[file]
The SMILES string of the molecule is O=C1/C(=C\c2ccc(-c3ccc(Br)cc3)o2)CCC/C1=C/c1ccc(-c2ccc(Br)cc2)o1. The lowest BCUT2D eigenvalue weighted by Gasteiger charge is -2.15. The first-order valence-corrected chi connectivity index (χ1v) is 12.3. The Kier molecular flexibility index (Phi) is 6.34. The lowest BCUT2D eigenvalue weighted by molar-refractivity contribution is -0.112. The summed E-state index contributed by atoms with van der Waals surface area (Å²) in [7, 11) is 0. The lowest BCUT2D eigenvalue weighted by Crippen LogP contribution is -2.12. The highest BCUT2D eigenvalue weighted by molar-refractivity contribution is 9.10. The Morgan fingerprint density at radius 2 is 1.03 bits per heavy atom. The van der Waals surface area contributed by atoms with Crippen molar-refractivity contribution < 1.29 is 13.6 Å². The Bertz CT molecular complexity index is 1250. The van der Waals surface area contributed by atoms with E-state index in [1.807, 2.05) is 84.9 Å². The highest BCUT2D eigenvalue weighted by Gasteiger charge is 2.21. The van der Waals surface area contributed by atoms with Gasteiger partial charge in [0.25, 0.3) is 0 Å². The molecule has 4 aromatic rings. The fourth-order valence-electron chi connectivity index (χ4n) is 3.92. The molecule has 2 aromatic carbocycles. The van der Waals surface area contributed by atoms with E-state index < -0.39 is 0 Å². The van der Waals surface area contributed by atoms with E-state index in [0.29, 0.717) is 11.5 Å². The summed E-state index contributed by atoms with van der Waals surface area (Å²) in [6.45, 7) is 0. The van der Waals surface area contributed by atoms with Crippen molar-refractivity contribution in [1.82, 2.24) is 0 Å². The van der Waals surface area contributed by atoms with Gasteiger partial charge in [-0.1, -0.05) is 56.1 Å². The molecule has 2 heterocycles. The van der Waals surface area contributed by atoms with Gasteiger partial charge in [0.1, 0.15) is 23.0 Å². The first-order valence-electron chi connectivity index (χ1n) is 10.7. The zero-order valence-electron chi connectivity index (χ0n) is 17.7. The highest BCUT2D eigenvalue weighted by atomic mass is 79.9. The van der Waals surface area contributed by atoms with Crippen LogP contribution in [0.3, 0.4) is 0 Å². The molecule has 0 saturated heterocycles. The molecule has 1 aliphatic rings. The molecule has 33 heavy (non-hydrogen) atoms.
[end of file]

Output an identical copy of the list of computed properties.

The SMILES string of the molecule is O=C1/C(=C\c2ccc(-c3ccc(Br)cc3)o2)CCC/C1=C/c1ccc(-c2ccc(Br)cc2)o1. The lowest BCUT2D eigenvalue weighted by Gasteiger charge is -2.15. The first-order valence-corrected chi connectivity index (χ1v) is 12.3. The Kier molecular flexibility index (Phi) is 6.34. The lowest BCUT2D eigenvalue weighted by molar-refractivity contribution is -0.112. The summed E-state index contributed by atoms with van der Waals surface area (Å²) in [7, 11) is 0. The lowest BCUT2D eigenvalue weighted by Crippen LogP contribution is -2.12. The highest BCUT2D eigenvalue weighted by molar-refractivity contribution is 9.10. The Morgan fingerprint density at radius 2 is 1.03 bits per heavy atom. The van der Waals surface area contributed by atoms with Crippen molar-refractivity contribution < 1.29 is 13.6 Å². The Bertz CT molecular complexity index is 1250. The van der Waals surface area contributed by atoms with E-state index in [1.807, 2.05) is 84.9 Å². The highest BCUT2D eigenvalue weighted by Gasteiger charge is 2.21. The van der Waals surface area contributed by atoms with Gasteiger partial charge in [0.25, 0.3) is 0 Å². The molecule has 4 aromatic rings. The fourth-order valence-electron chi connectivity index (χ4n) is 3.92. The molecule has 2 aromatic carbocycles. The van der Waals surface area contributed by atoms with E-state index < -0.39 is 0 Å². The van der Waals surface area contributed by atoms with E-state index in [0.29, 0.717) is 11.5 Å². The summed E-state index contributed by atoms with van der Waals surface area (Å²) in [6.45, 7) is 0. The van der Waals surface area contributed by atoms with Crippen molar-refractivity contribution in [1.82, 2.24) is 0 Å². The van der Waals surface area contributed by atoms with Gasteiger partial charge in [-0.1, -0.05) is 56.1 Å². The molecule has 2 heterocycles. The van der Waals surface area contributed by atoms with Gasteiger partial charge in [0.1, 0.15) is 23.0 Å². The first-order valence-electron chi connectivity index (χ1n) is 10.7. The zero-order valence-electron chi connectivity index (χ0n) is 17.7. The highest BCUT2D eigenvalue weighted by atomic mass is 79.9. The van der Waals surface area contributed by atoms with Crippen LogP contribution in [0.3, 0.4) is 0 Å². The molecule has 0 saturated heterocycles. The molecule has 1 aliphatic rings. The molecule has 33 heavy (non-hydrogen) atoms.